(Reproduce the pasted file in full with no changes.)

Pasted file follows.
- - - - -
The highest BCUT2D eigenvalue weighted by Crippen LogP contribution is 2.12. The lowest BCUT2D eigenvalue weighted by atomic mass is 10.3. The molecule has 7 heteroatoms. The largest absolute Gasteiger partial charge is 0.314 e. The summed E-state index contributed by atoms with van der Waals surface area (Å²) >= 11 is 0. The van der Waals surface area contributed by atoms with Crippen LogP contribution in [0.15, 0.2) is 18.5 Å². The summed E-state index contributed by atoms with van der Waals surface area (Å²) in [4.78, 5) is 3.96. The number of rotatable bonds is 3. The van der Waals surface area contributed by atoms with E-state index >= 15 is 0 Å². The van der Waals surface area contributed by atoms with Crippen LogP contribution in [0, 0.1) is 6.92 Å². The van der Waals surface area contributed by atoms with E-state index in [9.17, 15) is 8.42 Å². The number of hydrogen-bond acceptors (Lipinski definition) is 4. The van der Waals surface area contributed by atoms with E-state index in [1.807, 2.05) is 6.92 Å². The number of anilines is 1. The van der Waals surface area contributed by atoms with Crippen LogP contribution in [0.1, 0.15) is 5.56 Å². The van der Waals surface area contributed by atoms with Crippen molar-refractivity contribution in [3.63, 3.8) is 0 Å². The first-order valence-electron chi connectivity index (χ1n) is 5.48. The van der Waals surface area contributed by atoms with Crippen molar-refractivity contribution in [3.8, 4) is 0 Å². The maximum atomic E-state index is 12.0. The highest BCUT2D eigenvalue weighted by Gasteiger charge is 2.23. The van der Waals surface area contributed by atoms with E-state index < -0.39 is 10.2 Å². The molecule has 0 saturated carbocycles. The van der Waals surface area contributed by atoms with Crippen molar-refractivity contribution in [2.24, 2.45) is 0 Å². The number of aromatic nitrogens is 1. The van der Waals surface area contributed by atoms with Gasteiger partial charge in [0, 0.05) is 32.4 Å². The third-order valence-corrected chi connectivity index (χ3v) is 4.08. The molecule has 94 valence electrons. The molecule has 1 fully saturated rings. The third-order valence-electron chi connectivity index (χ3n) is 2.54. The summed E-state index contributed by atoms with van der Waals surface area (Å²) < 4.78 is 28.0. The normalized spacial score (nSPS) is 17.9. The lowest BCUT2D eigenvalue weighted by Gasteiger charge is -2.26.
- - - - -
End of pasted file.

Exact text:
The highest BCUT2D eigenvalue weighted by Crippen LogP contribution is 2.12. The lowest BCUT2D eigenvalue weighted by atomic mass is 10.3. The molecule has 7 heteroatoms. The largest absolute Gasteiger partial charge is 0.314 e. The summed E-state index contributed by atoms with van der Waals surface area (Å²) >= 11 is 0. The van der Waals surface area contributed by atoms with Crippen LogP contribution in [0.15, 0.2) is 18.5 Å². The summed E-state index contributed by atoms with van der Waals surface area (Å²) in [4.78, 5) is 3.96. The number of rotatable bonds is 3. The van der Waals surface area contributed by atoms with E-state index >= 15 is 0 Å². The van der Waals surface area contributed by atoms with Crippen LogP contribution in [0, 0.1) is 6.92 Å². The van der Waals surface area contributed by atoms with E-state index in [9.17, 15) is 8.42 Å². The number of hydrogen-bond acceptors (Lipinski definition) is 4. The van der Waals surface area contributed by atoms with E-state index in [1.807, 2.05) is 6.92 Å². The number of anilines is 1. The van der Waals surface area contributed by atoms with Crippen LogP contribution in [0.1, 0.15) is 5.56 Å². The van der Waals surface area contributed by atoms with Crippen molar-refractivity contribution in [3.63, 3.8) is 0 Å². The first-order valence-electron chi connectivity index (χ1n) is 5.48. The van der Waals surface area contributed by atoms with Crippen molar-refractivity contribution in [3.8, 4) is 0 Å². The maximum atomic E-state index is 12.0. The highest BCUT2D eigenvalue weighted by Gasteiger charge is 2.23. The van der Waals surface area contributed by atoms with E-state index < -0.39 is 10.2 Å². The molecule has 0 saturated carbocycles. The van der Waals surface area contributed by atoms with Crippen molar-refractivity contribution in [2.24, 2.45) is 0 Å². The number of aromatic nitrogens is 1. The van der Waals surface area contributed by atoms with Gasteiger partial charge in [0, 0.05) is 32.4 Å². The third-order valence-corrected chi connectivity index (χ3v) is 4.08. The molecule has 94 valence electrons. The molecule has 1 fully saturated rings. The third-order valence-electron chi connectivity index (χ3n) is 2.54. The summed E-state index contributed by atoms with van der Waals surface area (Å²) < 4.78 is 28.0. The normalized spacial score (nSPS) is 17.9. The lowest BCUT2D eigenvalue weighted by Gasteiger charge is -2.26.